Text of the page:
A new generation of Palestinian youth overcome obstacles through their love of the sport parkour, in the shadow of a border wall, as chronicled in Dallas filmmaker Michael Rowley’s feature documentary directorial debut Hurdle. Hurdle will World Premiere at the Dallas International Film Festival (DIFF) taking place April 11-18.
As the Israeli military occupation of the Palestinian territories approached its 50th year, Hurdle reveals an important and intimate story emerging from the hearts and actions of Palestinian youth. This new generation responds to a world of walls, checkpoints and arrests in an unexpected and inspiring way—through the thrilling sport of parkour—the act of moving rapidly through an urban environment while negotiating obstacles by running, jumping and climbing. Hurdle’s protagonists, Sami and Mohammad, begin teaching the creative practices of parkour and photography, respectively, to the youth of their communities as a means to overcome the personal and political obstacles that often feel inescapable. Though these young men are separated by a wall, they are united in leading the next generation toward freedom and self-determination through non-violent, creative practices.
With breathtaking visuals, amazing access and action-packed scenes, Hurdle provides an edge-of-your-seat look at an old conflict. From gunshot wounds and arrests, to brotherhood and faith, the film navigates the politics of the region through the first-hand experience of the characters, revealing a deeply personal and human investigation of the lives of the Muslim youth of Palestine in the Occupied Territories. The story provides an opportunity for a diverse audience to connect on a human level with a community that is underrepresented in the mainstream narrative. In a time when the global conversation is focused on wall-building and dehumanizing “the other,” Hurdle not only documents the evolution of an age-old conflict, but stands as a global harbinger.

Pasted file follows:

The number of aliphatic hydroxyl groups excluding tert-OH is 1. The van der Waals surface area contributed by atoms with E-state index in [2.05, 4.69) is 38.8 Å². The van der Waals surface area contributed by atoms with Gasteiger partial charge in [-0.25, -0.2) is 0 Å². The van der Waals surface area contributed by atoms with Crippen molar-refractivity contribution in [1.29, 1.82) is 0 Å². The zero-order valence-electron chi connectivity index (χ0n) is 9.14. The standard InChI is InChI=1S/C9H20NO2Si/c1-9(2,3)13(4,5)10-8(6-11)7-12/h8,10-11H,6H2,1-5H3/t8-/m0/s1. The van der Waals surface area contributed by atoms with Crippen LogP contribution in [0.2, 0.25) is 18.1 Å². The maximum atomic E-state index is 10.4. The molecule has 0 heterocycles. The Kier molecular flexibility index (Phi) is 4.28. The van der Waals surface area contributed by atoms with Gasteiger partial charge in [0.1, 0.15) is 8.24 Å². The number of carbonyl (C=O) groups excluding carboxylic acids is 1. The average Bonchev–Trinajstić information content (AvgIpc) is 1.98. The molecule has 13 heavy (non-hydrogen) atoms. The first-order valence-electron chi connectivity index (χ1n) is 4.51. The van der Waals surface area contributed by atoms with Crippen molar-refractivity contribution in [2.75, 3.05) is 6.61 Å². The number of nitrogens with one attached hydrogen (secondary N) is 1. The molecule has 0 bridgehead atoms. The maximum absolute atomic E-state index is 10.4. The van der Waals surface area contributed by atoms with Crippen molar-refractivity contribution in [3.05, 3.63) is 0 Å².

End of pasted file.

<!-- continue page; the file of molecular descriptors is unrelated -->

Sami, a 24-year-old Palestinian living in Occupied East Jerusalem is the founder and coach of the Jerusalem Parkour team. He taught himself parkour by watching videos on YouTube. Sami’s passion is unwavering as he teaches youth ages eight to 21 to overcome fear and avoid political danger by finding strength in parkour.
Mohammad, a 26-year-old Palestinian in the Occupied West Bank, is a photojournalist and the director of the media unit of Aida Refugee Camp’s Lajee Center. A lifetime resident of the camp, Mohammad uses his skills in photography to document life under military occupation. He teaches the children of the camp to use photography as an escape from daily pressures and encourages them to tell stories about themselves, because they are human and should be viewed as such in the eyes of the world.
“With my evangelical upbringing in Amarillo, Texas, came not only principles and theology, but a way to view the world. For many evangelicals, the standard for approaching the Israeli/Palestinian conflict should be nothing less than an unquestioning and adamant support for all Israeli policy,” said Hurdle director Michael Rowley. “As I studied and deconstructed my worldview and religious affiliations, this conflict came into closer personal focus and scrutiny. I made my first journey to the region in 2015 working with an NGO that focused on sharing stories of those who have experienced loss, and I learned of young Palestinians who were addressing these physical barriers with defiance and creativity through parkour and photography. They represent the people my past community often misunderstood. By offering an intimate look at the hopes and challenges of these young men, I hope Hurdle will act as a catalyst for better conversations and understanding.”